Asking the great questions
President Trump’s declaration to opt out of the Paris Climate Agreement has raised great concern.
He claims that environmental regulations cause job losses and that regulations are the reason for the sluggish economy. I am just reading David Rothkopf’s little book “The Great Questions of Tomorrow.” He starts by reviewing big changes in the past and what influenced those changes. He has inspired me to ask what questions need to be asked and answered with facts?
Were the same environmental regulations in force during the previous administration when 15 million jobs were created? What are the main causes for job losses in different segments of our economy? I have read that the greatest cause of loss of jobs in the coal industry has been automation. What I read stated that huge earth-moving machines have taken the place of thousands of miners. Is automation the primary job killer in other areas or has it been immigration? You can do more harm trying to solve a problem if you don’t know the answer to the important questions of the day.
I have heard that one reason given by those who support our opting out of the climate accord is that what we do will have little effect because China and India have emerging economies that will cause them to burn more fossil fuels, especially coal. That was certainly true five years ago. Is it true today? I have read that China’s CO2 emissions have declined in each of the last four years. India vows to have 100 percent of its vehicles totally electric within 13 years. Both accelerating their development of alternative sources of energy.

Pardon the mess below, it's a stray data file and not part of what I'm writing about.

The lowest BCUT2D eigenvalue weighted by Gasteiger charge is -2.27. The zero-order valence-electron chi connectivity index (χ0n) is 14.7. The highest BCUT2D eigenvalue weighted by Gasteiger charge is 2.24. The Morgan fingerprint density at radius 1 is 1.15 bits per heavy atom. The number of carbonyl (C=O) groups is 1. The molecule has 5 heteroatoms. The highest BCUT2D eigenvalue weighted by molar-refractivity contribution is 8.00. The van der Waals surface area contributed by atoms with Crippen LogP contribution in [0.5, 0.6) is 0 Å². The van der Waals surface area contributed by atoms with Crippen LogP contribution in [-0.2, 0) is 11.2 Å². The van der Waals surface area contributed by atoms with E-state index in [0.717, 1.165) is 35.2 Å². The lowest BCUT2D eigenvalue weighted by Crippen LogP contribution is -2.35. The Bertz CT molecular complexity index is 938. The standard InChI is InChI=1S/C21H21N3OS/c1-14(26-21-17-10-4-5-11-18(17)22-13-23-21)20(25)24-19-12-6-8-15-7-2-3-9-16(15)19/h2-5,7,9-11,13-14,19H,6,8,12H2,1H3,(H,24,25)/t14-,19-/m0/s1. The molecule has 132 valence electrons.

I have heard that adopting alternative energy sources to replace fossil fuel sources would hurt the economy and cause job losses because of the cost differential. Is that true today? In Texas, Austin Energy signed a deal this spring for 20 years of output from a solar farm at less than 5 cents a kilowatt-hour. That price does have government subsidies behind it, but recent analyses show that even without those subsidies, alternative energies can often compete with traditional sources. There are reports across the world that new wind and/or solar power plants are typically cheaper to build than new coal, natural gas or nuclear power plants, even without governmental support. In oil country Texas, the community of Georgetown has gone 100 percent renewable energy. The Georgetown folks say they did it for economic reasons, not politics. The banking firm Lazard’s analysis found that without subsidies, solar costs about 7.2 cents a kilowatt-hour at the low end, with wind at 3.7 cents. The average price of a KWH of electricity in the US is 12 cents.
Should we stay in the Paris Climate Agreement? I am now hearing that governors, mayors of many cities, and many corporations plan to maintain and/or exceed the guidelines of the Paris Agreement. Analysts estimate that even with all of Trump’s negative efforts, the U.S. most likely will meet our commitment to the rest of the world. Why did he pull us out?
Jesse Parete, Celina